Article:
I have learned many things from what I would refer to as “mentors” during my many jobs and life in general.
My first real job was at a restaurant. I started at 16 and was promoted to night manager at 17 by the manager, Jose. To calm my concerns of unworthiness, Jose gave me this advice:
- If you are correct 51% of the time, you are right the majority of the time, and the more decisions you make the better you get at them. Never be afraid of making decisions.
- If you assume the leadership role, people will naturally follow.
I was a professional musician for three years. The leader of the band, Bill, gave me these bits of wisdom:
- If you can whistle in tune, you can sing in tune.
- Everybody that sings along to the radio is singing slightly out of tune, because if they were singing in tune, they would not hear themselves because of the harmonics of tone.
- Any band that has a female lead singer turns into her backup band.
- You never perfect a song in rehearsal, only through performance.
While working many jobs in retail, several wealthy people would say:
- What’s the difference between a retail establishment and a museum? There is nothing for sale in a museum. If you are not willing to beat your competitor with aggressive pricing, you have adopted a museum mentality.
- If an inventory item has not sold in six months, take it off your inventory.
- In retail, your obligation is to separate the customer from their money. Make money when you can, and a reduced price is better than a stick in the eye.
While in police work, fellow officers and supervisors gave me this life-saving advice:
- Before you enter a residence to search, always yell-out, “Police, police!” and never assume the occupants inside know you are the police and not an intruder.
- When facing an imminent threat of certain death, never hesitate to act due to the extreme possibility of criminal charges, loss of employment or personal property and the disintegration of your family. Better to be tried by 12 than carried by 6.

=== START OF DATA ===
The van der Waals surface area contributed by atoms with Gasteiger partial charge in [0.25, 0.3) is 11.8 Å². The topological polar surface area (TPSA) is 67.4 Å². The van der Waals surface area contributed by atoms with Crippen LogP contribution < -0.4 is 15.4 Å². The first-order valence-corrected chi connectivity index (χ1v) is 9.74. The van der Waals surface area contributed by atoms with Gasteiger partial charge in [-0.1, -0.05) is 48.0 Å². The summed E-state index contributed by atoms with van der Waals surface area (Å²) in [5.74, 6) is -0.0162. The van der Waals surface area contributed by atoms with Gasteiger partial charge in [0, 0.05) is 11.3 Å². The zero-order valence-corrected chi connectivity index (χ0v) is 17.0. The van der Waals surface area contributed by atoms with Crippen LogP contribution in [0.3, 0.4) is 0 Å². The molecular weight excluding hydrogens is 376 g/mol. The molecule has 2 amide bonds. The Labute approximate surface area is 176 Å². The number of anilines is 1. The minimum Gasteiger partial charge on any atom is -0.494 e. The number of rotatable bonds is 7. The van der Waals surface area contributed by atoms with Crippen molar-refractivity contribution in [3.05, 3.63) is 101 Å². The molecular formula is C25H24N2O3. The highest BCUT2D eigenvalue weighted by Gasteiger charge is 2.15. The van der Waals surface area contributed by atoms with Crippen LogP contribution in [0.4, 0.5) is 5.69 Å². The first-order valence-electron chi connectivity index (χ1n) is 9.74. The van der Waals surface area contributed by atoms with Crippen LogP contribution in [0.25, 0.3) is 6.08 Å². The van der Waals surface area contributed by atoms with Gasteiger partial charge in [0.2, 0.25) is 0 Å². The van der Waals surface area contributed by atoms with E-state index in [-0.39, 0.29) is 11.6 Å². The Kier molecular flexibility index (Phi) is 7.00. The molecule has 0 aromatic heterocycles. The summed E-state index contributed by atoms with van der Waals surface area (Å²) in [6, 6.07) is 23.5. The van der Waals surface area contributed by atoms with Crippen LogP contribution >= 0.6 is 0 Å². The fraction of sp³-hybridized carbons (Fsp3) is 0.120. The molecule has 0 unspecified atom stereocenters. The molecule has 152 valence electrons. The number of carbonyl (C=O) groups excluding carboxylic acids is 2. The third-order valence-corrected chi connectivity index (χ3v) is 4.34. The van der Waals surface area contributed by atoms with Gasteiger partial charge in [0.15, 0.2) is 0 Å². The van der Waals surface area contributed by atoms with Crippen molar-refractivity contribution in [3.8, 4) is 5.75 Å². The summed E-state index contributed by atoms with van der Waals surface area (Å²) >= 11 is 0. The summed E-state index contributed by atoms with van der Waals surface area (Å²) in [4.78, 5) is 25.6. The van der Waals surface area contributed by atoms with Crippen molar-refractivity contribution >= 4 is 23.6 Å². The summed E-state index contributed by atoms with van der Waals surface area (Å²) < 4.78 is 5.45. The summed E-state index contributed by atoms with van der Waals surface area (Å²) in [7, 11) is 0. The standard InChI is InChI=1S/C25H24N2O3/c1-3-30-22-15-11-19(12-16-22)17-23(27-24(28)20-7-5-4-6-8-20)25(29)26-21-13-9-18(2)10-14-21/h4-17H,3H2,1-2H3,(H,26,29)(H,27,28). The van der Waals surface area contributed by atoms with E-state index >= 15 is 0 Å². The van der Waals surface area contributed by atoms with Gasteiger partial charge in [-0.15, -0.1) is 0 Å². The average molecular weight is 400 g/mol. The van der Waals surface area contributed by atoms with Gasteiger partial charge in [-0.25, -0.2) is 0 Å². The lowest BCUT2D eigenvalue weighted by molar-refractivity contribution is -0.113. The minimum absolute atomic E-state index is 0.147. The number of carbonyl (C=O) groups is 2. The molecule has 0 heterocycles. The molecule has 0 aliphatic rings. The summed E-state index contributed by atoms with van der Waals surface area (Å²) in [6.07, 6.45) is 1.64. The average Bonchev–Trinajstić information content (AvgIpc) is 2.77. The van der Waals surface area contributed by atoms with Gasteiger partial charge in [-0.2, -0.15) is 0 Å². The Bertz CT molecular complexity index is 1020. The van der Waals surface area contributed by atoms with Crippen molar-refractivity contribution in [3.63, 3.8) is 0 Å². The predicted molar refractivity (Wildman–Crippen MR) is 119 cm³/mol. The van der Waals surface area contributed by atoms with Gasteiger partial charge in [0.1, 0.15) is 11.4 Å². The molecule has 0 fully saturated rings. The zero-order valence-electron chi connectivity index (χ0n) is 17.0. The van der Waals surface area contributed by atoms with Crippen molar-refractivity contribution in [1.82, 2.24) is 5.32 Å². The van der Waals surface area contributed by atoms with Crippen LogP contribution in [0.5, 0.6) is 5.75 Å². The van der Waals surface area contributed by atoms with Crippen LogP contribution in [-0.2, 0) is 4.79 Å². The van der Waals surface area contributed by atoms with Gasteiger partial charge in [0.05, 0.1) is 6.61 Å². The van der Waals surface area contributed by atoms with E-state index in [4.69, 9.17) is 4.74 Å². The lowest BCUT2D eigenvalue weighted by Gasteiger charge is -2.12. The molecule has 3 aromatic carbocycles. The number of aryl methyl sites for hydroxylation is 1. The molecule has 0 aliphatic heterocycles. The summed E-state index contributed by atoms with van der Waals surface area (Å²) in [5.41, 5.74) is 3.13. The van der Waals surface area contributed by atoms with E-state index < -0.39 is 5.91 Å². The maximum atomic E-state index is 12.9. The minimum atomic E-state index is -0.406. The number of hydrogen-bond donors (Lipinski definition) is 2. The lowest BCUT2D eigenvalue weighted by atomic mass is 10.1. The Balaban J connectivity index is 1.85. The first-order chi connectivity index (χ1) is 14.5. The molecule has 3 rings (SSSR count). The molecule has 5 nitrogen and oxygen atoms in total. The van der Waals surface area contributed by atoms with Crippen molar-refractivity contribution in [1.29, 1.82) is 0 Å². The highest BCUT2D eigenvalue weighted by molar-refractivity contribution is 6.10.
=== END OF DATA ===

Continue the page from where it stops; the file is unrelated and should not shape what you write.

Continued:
- Never relinquish control of the scene to another person unless they are more qualified than you. Not more educated, not more politically connected, not more financially superior … more qualified.
- Do not cry when you are shot. Don’t let common emotions prevent you from completing the mission. There will be plenty of time to cry when the job is done.
- Fear or respect = compliance. Lack of compliance moves directly to Plan B which is more painful and lethal than Plan A. Both plans are decided by the suspect based on their willingness to comply.
- Kindness = weakness on the street.
- Be good to the good people, bad to the bad people, and don’t play Billy Badass with everyone.
- Win every physical confrontation and every conversation. Failure to win is awarded the second-place trophy of death. Remember, you don’t need anyone’s permission to do your job.
And my life long advisor, Dad, gave me the following words to live by:
- Once a quitter, always a quitter. (I hated that one every football season.)
- If you loan people money, never expect to get it back.
Anything he did not know was because he "missed that day at school." I kid with him about missing so much school.
My own advice to anyone is:
- Always leave people owing you, not you owing them.
- Life is short. Finance your fun.
- Always assume the gun is loaded, it’s more likely incompetence than conspiracy, and all phone conversations are bugged.
W.J. Butcher is a Coweta County resident and retired 26-year veteran of the Atlanta Police Department. Send comments, kudos, and criticism to: email@example.com .